Calls to 'protect residents' as coastal areas brace for Easter rush
- Credit: Denise Bradley
Coastal communities and other popular spots in north Norfolk are preparing to see a rise in visitor numbers, amid ongoing confusion over just how far people will be allowed to travel over the Easter break.
Although from March 29 there will no longer be a 'stay at home' order people will still be obliged to 'stay local' and 'minimise travel'.
North Norfolk MP Duncan Baker has tabled a written parliamentary question to Michael Gove's department asking for more clarity on the issue, but this has still not been answered.
Sarah Bütikofer, North Norfolk District Council leader, also called for firmer rules from the government because people had different ideas of what was "local".
She said: "It's extremely disappointing we haven't had more clear guidance. Last year we had people come from places like Lincolnshire and Peterborough to see the seals - they said they thought that was local when questioned."
Mrs Bütikofer said she thought a mileage or district boundary would be a good idea. She said she would not consider a trip from Norwich to the north Norfolk coast to be "local" but understood that others saw it differently.
She said: "We obviously want to welcome visitors, but it has to be in a controlled and sensible matter and in a way that doesn't put at risk the results we have achieved so far.
"As the first lockdown eased we had a lot of elderly residents who were more afraid to go out than they were during the lockdown because there were so many people about.
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"It's important that we protect the residents and our natural environment.
"I don't think Norwich to north Norfolk is local but that's a personal opinion. I would prefer to see people travelling a maximum of maybe 10 miles.
"But it is difficult because people do want to come to north Norfolk and see the sea again. We have to find a way to make it safe for everyone."
Dr Marie Strong, county councillor for Wells division, said visitors who were respectful of the rules and residents would be welcome there.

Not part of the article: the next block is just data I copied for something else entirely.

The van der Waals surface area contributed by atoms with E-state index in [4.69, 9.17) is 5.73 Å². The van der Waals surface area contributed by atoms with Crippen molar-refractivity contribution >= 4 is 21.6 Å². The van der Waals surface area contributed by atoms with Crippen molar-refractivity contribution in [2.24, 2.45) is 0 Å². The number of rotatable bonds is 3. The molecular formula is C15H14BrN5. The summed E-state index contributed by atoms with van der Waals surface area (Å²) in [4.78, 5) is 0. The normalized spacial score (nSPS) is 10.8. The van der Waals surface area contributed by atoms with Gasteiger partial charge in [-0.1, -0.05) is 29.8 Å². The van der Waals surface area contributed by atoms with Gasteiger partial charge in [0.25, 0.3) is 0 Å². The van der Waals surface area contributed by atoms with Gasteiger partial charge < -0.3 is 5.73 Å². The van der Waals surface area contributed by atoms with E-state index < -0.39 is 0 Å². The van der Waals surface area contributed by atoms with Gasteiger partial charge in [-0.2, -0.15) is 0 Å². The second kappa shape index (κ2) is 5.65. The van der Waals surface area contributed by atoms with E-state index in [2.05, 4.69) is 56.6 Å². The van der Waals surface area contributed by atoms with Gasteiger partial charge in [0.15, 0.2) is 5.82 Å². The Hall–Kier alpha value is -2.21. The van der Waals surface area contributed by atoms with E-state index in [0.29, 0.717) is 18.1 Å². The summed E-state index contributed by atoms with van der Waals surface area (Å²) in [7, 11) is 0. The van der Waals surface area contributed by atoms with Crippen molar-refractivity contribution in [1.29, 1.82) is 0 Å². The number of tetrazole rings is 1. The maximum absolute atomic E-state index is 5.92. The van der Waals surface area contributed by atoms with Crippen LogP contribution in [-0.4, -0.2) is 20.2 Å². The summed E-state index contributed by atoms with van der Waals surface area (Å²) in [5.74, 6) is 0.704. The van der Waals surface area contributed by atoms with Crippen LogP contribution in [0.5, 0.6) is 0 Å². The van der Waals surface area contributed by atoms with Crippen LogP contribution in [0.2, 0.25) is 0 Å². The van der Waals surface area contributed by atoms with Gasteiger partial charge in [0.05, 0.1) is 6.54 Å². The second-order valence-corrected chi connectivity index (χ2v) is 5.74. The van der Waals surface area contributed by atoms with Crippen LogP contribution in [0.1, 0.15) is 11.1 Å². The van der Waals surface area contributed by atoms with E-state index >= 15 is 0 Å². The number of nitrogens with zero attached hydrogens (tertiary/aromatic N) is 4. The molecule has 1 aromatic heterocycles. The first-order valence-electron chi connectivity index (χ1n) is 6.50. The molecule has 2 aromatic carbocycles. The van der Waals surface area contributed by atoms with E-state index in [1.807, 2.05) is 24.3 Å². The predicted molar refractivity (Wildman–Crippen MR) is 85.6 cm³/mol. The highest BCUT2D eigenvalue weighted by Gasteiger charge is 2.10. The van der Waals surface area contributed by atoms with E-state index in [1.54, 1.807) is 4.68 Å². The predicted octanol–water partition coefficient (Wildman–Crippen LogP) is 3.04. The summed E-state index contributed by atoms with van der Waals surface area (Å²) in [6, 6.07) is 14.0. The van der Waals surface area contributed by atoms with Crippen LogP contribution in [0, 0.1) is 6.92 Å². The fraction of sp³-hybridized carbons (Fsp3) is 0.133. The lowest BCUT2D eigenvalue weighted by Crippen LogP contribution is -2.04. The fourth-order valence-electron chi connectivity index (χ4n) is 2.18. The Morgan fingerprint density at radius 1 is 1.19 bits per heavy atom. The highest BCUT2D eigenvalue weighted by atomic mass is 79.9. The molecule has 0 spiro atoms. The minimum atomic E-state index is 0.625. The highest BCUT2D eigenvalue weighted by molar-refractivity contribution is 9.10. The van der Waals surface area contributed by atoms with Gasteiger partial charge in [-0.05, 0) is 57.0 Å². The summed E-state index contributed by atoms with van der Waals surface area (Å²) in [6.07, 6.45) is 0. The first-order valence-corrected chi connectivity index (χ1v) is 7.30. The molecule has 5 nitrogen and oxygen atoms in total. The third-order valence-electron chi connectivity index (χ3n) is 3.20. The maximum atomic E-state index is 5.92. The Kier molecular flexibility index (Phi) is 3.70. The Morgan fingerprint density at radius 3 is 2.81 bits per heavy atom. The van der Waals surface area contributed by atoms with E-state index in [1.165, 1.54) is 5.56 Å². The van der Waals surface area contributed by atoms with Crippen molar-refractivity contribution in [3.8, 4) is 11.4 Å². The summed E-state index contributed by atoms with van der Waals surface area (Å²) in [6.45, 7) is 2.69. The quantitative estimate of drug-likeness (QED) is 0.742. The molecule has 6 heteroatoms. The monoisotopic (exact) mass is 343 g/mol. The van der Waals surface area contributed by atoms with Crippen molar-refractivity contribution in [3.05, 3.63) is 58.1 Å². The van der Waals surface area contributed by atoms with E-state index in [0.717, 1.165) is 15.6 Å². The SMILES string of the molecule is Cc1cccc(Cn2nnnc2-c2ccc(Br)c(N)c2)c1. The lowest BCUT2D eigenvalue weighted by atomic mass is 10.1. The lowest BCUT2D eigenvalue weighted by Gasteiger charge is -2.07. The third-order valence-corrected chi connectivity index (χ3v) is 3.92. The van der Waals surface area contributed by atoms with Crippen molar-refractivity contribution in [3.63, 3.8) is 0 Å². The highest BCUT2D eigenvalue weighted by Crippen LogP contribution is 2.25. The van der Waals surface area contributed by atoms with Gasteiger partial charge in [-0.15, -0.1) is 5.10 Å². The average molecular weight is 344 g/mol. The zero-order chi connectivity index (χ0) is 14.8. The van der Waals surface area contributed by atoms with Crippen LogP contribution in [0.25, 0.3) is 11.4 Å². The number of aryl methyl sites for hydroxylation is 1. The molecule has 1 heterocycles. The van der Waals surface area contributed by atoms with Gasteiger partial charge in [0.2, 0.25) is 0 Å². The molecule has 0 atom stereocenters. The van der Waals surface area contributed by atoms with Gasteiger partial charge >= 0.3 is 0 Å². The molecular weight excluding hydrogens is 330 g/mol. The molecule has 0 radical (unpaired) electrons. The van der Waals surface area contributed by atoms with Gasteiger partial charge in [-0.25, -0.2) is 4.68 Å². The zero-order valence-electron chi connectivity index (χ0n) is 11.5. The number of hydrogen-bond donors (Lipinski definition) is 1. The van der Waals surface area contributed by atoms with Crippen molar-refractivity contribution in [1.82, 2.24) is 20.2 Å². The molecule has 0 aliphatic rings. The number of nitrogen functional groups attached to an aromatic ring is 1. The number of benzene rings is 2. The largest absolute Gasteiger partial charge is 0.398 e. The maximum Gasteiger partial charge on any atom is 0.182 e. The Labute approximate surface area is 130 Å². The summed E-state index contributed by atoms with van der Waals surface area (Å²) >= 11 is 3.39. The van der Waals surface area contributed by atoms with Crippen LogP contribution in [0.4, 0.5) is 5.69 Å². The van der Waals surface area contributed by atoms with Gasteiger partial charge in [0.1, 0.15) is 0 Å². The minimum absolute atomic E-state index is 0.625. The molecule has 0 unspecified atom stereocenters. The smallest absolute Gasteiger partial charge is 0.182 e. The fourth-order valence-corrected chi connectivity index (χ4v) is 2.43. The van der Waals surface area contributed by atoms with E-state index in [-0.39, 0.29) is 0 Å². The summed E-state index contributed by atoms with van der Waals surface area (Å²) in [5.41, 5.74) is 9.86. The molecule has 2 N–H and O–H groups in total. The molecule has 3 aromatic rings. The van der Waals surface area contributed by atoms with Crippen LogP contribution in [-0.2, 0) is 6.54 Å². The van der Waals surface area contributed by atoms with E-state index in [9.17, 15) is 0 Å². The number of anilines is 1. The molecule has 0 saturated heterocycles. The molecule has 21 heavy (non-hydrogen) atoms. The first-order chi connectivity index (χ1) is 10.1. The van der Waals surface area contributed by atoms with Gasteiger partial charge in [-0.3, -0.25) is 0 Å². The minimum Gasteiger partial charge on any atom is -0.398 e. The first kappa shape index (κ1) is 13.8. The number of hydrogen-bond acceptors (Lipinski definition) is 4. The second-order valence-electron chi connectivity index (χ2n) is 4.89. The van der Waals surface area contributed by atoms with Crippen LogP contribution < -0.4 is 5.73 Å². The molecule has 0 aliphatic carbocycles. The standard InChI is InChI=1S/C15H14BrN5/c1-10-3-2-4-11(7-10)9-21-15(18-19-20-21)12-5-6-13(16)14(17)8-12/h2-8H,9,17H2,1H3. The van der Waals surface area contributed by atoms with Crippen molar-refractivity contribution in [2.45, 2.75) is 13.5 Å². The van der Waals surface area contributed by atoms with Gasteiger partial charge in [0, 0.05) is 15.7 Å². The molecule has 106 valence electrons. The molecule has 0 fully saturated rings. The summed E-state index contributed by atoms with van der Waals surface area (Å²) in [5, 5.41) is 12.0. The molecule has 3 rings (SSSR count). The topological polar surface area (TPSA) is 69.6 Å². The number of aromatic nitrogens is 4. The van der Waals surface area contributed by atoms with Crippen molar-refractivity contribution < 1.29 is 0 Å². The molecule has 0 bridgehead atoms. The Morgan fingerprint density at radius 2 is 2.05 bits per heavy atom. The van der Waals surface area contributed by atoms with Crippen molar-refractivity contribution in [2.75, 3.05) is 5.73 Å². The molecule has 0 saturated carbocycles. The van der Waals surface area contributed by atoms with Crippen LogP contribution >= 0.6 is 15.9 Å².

Dr Strong said: "Shops will still closed be closed over Easter and I am told local traders think this is a good thing since visitors will not be congregating in the shops which has in the past been a problem.
"However if visitors who are allowed under the regulations are simply enjoying the fresh air, say, walking to the beach but maintaining a distance from others, they will be welcome. Regulations or not this is common courtesy."
In January, Horsey Estate closed the car park it operates at Horsey Gap over concerns too many people were coming to the area from far away.
Robin Buxton, from the estate, said things had now changed but they would continue to monitor the situation.
He said: "We should be fine now, but we will play it by ear."
Outdoor sports venues such as golf courses, tennis courts and go-cart tracks are also allowed to reopen on March 29.
Kelvin van Hasselt, chairman of Cromer Tennis Club, said they would be happy to welcome people from other parts of Norfolk.
He said: “We’re here to serve the people of Norfolk. We’ve got very strict measures about not socialising, you sanitise your hands on arrival and strictly keep two metres apart. When you play on court, you don’t touch any surfaces.
“We just want people to enjoy exercise on the court.”
Holkham Estate is to reopen its Courtyard Cafe to takeaways, ropes course and cycle hire, and takeaways are already on offer at the Beach Cafe in Wells and at the nature reserve.
A spokesman said: "The safety of our staff, visitors and local community remain our priority and all visitors are asked to join us in following government guidance.
"As lockdown restrictions start to ease, we are delighted to be able to safely share our beach and parkland with our local visitors, who, after almost three months of lockdown, will appreciate and benefit from the wide open spaces on their doorstep.”
Norfolk Police have urged people to be cautious and sensible as to where they go as restrictions ease.